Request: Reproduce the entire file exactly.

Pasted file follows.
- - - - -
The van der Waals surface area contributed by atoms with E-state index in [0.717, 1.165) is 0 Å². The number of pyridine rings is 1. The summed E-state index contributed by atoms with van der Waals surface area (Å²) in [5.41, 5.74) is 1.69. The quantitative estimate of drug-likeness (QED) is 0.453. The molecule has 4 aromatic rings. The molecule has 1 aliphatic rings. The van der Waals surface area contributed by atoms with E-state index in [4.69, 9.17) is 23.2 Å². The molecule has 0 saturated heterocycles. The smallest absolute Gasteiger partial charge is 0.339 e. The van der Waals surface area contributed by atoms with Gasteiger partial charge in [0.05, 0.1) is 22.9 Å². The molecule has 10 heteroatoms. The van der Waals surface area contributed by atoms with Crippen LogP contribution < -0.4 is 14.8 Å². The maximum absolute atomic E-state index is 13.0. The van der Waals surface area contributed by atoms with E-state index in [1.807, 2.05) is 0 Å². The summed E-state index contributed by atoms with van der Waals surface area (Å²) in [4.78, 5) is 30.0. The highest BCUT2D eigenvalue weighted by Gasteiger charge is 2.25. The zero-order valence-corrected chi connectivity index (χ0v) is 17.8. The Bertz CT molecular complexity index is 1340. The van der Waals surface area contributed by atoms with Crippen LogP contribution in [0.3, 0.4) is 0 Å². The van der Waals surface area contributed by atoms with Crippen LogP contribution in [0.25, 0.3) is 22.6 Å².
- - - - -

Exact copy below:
The van der Waals surface area contributed by atoms with E-state index in [0.717, 1.165) is 0 Å². The number of pyridine rings is 1. The summed E-state index contributed by atoms with van der Waals surface area (Å²) in [5.41, 5.74) is 1.69. The quantitative estimate of drug-likeness (QED) is 0.453. The molecule has 4 aromatic rings. The molecule has 1 aliphatic rings. The van der Waals surface area contributed by atoms with E-state index in [4.69, 9.17) is 23.2 Å². The molecule has 0 saturated heterocycles. The smallest absolute Gasteiger partial charge is 0.339 e. The van der Waals surface area contributed by atoms with Gasteiger partial charge in [0.05, 0.1) is 22.9 Å². The molecule has 10 heteroatoms. The van der Waals surface area contributed by atoms with Crippen LogP contribution < -0.4 is 14.8 Å². The maximum absolute atomic E-state index is 13.0. The van der Waals surface area contributed by atoms with E-state index in [1.807, 2.05) is 0 Å². The summed E-state index contributed by atoms with van der Waals surface area (Å²) in [4.78, 5) is 30.0. The highest BCUT2D eigenvalue weighted by Gasteiger charge is 2.25. The zero-order valence-corrected chi connectivity index (χ0v) is 17.8. The Bertz CT molecular complexity index is 1340. The van der Waals surface area contributed by atoms with Crippen LogP contribution in [0.3, 0.4) is 0 Å². The van der Waals surface area contributed by atoms with Crippen LogP contribution in [0.25, 0.3) is 22.6 Å².